The human race was born with the materialization of the regal parents Ixpiyacoc and Ixmucane, the parents of the divine twins Hanahpu 1 and Hanahpu 7; each of which represented perfection and the highest qualities and aspirations of the world. They were divinely innocent, acting without anger, pride or malice, and occupied themselves playing a ball game that represented the planets of the known universe.
Such was their excellence at this sport that they attracted the envious attention of the lords of Xibalba, the Mayan underworld. Exemplifying the exact opposite qualities of the divine twins the lords of the underworld challenged the twins to a game with the sole intention of killing them. The twins accepted and on telling the lords their names, which the maya believed held the power of telepathy, the twins' inner most thoughts were revealed. The lords used their insight to torment the twins before the game and then cheated, beating the twins and decapitating them. Their bodies were buried in the ball court of Xibalba, and the head of Hanahpu 1 was hung on a calabash tree as a warning to anyone else who dared venture into the underworld.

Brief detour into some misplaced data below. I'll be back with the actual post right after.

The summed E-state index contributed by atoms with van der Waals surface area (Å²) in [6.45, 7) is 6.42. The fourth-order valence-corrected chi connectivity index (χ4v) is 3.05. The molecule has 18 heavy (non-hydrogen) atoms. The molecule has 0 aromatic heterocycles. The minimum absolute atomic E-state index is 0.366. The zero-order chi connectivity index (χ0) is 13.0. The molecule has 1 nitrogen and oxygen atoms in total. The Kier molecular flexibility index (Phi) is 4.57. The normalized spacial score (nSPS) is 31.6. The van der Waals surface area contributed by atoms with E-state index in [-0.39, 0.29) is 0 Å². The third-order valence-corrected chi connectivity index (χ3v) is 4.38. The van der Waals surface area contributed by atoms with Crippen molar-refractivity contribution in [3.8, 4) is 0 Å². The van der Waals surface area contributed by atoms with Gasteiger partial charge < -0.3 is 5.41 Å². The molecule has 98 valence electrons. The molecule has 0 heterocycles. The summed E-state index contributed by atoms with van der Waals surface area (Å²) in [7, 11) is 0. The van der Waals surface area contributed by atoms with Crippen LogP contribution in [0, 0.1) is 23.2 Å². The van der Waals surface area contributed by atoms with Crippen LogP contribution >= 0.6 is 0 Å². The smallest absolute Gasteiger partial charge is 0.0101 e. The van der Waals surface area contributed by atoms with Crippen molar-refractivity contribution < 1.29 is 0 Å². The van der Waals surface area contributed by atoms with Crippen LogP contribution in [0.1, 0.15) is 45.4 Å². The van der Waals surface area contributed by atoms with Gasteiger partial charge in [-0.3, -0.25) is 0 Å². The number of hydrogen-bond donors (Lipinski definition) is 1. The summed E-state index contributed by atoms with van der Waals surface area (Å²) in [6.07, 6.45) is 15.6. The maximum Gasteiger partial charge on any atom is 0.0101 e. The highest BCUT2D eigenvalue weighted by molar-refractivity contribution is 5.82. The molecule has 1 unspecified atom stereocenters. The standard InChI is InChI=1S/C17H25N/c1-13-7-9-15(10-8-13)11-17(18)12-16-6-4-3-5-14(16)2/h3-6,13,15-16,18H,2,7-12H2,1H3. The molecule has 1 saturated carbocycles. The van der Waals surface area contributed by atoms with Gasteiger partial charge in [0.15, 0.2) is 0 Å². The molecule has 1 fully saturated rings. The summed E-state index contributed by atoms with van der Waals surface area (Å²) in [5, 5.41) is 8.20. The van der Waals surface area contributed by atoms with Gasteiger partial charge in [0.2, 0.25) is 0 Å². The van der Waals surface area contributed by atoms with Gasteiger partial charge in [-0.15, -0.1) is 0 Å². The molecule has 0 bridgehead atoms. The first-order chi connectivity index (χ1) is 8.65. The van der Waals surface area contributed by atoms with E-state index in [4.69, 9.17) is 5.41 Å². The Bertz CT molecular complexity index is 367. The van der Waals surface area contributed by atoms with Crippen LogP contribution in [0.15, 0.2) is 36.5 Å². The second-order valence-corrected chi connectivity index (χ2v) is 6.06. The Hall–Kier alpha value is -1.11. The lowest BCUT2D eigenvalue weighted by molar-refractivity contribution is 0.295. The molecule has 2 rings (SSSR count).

This is not the end of the story however, as the virgin daughter of one of the lords, Blood Woman, became curious about the abject acts of her parents. She decided to visit the calabash tree to see Hanahpu 1's head for herself and, when attempting to touch it, was alarmed as the head spat at her. By these means Blood Woman became pregnant, bringing dishonour on her parents and a death sentence upon herself. Ordered to kill the daughter and remove her heart two servants took her into the forest and, unable to perform the gruesome task, set her free. Blood Woman, knowing Hanahpu 1 to be the father of her child then sought out the home of his mother, Ixmucane, who on receiving her at her house refused to believe what she was saying. Taking pity on the woman she took her in as a servant and her life was spent in drudgery until the birth of her twin children.